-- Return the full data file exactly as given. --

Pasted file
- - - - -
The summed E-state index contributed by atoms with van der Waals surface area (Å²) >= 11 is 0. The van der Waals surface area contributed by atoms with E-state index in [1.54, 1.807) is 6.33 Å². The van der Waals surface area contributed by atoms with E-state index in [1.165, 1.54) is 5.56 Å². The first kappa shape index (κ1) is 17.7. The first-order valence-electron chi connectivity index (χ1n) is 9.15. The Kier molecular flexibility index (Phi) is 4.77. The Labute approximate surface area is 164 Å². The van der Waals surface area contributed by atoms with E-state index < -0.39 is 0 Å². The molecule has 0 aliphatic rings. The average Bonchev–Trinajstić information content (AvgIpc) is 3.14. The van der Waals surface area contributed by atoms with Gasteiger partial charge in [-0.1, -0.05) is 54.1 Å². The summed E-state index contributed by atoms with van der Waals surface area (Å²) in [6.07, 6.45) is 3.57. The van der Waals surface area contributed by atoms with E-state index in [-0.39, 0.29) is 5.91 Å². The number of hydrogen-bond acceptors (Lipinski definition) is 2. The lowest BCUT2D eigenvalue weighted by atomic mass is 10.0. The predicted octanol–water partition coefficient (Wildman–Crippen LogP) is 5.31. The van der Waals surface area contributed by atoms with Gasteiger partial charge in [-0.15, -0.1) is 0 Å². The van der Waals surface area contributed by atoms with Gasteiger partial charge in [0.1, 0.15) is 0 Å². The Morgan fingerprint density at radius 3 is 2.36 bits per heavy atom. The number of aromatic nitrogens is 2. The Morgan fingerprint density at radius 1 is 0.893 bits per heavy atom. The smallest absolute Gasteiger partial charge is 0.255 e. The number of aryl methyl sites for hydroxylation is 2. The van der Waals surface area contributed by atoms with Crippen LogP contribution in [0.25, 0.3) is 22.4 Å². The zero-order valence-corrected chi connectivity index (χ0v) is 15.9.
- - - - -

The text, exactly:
The summed E-state index contributed by atoms with van der Waals surface area (Å²) >= 11 is 0. The van der Waals surface area contributed by atoms with E-state index in [1.54, 1.807) is 6.33 Å². The van der Waals surface area contributed by atoms with E-state index in [1.165, 1.54) is 5.56 Å². The first kappa shape index (κ1) is 17.7. The first-order valence-electron chi connectivity index (χ1n) is 9.15. The Kier molecular flexibility index (Phi) is 4.77. The Labute approximate surface area is 164 Å². The van der Waals surface area contributed by atoms with E-state index < -0.39 is 0 Å². The molecule has 0 aliphatic rings. The average Bonchev–Trinajstić information content (AvgIpc) is 3.14. The van der Waals surface area contributed by atoms with Gasteiger partial charge in [-0.1, -0.05) is 54.1 Å². The summed E-state index contributed by atoms with van der Waals surface area (Å²) in [6.07, 6.45) is 3.57. The van der Waals surface area contributed by atoms with E-state index in [-0.39, 0.29) is 5.91 Å². The number of hydrogen-bond acceptors (Lipinski definition) is 2. The lowest BCUT2D eigenvalue weighted by atomic mass is 10.0. The predicted octanol–water partition coefficient (Wildman–Crippen LogP) is 5.31. The van der Waals surface area contributed by atoms with Gasteiger partial charge in [-0.15, -0.1) is 0 Å². The van der Waals surface area contributed by atoms with Gasteiger partial charge in [0.1, 0.15) is 0 Å². The Morgan fingerprint density at radius 3 is 2.36 bits per heavy atom. The number of aromatic nitrogens is 2. The Morgan fingerprint density at radius 1 is 0.893 bits per heavy atom. The smallest absolute Gasteiger partial charge is 0.255 e. The number of aryl methyl sites for hydroxylation is 2. The van der Waals surface area contributed by atoms with Crippen LogP contribution in [0.25, 0.3) is 22.4 Å². The zero-order valence-corrected chi connectivity index (χ0v) is 15.9.